I received the following from a reader after my post a week and a half ago. I thought it a perfect set-up for the project I'm launching on Monday, and after speaking with her, my friend said she would love for you to read her words. I'm learning there's power in sharing our story, something I've always believed but never have had the ability to witness. What I'm seeing now - these women from all walks of life standing up and saying yes! me too! - is nothing short of beautiful. I hope you join us.
“To be fully seen by somebody, then, and be loved anyhow - this is a human offering that can border on miraculous.” - Elizabeth Gilbert
It’s a marvelous thing to be accepted. To be seen. I was the girl unseen growing up. Or rather I believe I should say the girl seen as a virus, a plague, the anathema.
I struggle to share all this with you, even from behind a thick veil of anonymity, because of shame and the desperate need to be liked and accepted. I have this fear that to say these things, things I’ve never told my best friend, let alone my husband, that the pain I experienced as a child will once again be a part of my daily life. That as a nearly 40 year old the rejection from my youth will once again revisit me and become my identity once again.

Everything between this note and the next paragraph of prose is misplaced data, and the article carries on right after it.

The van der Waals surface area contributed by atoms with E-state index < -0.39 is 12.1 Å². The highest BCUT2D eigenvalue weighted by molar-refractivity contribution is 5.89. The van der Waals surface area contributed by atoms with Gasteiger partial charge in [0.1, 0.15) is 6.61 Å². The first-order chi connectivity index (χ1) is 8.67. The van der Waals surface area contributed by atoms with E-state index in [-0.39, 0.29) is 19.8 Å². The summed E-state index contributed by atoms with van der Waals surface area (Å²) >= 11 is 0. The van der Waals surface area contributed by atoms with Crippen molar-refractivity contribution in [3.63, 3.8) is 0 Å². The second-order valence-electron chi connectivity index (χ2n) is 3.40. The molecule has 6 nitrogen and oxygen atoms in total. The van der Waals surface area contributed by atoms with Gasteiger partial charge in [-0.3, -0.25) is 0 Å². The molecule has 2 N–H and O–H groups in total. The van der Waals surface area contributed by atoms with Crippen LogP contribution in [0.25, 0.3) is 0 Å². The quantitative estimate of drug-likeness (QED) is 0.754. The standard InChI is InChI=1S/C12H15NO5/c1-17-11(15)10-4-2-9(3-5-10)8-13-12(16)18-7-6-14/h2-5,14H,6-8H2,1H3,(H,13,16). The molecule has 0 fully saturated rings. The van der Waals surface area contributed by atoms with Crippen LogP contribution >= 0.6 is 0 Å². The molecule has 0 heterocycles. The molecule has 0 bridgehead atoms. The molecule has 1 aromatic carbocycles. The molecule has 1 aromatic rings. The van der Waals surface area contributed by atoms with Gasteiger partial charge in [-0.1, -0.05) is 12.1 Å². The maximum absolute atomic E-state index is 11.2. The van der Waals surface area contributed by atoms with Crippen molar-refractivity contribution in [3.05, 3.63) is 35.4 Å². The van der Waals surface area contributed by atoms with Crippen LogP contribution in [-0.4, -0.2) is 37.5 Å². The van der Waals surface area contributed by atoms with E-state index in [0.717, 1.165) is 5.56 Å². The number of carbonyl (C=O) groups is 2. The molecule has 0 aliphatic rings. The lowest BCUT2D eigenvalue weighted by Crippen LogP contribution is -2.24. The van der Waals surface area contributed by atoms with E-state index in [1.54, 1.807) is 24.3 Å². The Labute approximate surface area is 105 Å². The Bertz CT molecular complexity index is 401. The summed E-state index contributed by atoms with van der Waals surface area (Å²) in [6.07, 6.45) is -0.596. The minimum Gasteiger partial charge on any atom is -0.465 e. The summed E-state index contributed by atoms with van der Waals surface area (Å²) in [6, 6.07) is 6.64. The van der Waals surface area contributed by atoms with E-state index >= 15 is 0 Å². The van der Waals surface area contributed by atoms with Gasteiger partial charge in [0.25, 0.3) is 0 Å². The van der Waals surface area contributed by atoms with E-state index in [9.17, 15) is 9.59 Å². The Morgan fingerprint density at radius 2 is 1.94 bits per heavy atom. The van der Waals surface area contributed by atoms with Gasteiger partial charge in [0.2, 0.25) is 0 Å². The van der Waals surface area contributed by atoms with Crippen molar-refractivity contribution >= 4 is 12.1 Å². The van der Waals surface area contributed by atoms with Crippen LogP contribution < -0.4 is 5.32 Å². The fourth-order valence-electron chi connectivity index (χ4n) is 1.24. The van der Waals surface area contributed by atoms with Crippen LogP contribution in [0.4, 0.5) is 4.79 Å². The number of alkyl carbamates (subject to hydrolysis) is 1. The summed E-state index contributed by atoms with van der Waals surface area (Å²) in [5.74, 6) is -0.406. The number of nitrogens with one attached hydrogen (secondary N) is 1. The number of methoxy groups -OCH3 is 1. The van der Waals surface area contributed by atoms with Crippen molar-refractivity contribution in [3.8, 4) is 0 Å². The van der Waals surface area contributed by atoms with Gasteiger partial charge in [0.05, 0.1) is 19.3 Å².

I've built this wall of protection around my life and around my heart. Very few get close. I feel safe back here behind these 10 foot thick walls. If I can keep those that might hurt me at a distance, well....then.......let it be so.
You see, I sucked my thumb until I was ten, and only then stopped because of a oral device that was installed to force me to stop because nothing else (band aids, hot sauce, etc.) worked. I'm not speaking of the occasional, in the dark of night, under covers, falling asleep thumb sucking. I mean every day, during the day. It was a comfort and at the same time the noose that hung me and left me for dead.
And whether this had been my death sentence every day until I was ten or not, I imagine I would have still been the child left out. The child picked on, bullied, trapped in the girl's bathroom. When I watched this video my first reaction was this could fucking be my story, this could be telling my fucking life. Because I FUCKING lived that life!!!!! The pain, the tears, the ostracizing.
While I've aged, and risen above the rejection and the pain (to most extent) the affect of this rejection never leaves. Like I said, I've built walls and have a desperate need to be accepted. 30 years later it still dictates my every day. Who I trust with the secrets deepest in my heart, who I believe loves me, and who I'm fearful is putting on a charade of being my friend. I've moved on, but that sure as hell doesn't mean that scars don't remain.
I've become proud of who I am. The girl no longer the victim. The woman who has risen from ashes that burn skin. The woman who if she were to face those whose words were more painful than a shot in the face with a 10-guage shot gun, would say, "Look at me now. Look who I've become. I've risen from the shit you laid on me." And yes, while I still struggle with those feelings of inadequacy I'm free to say "I'm not that girl, and I never was. I am loved."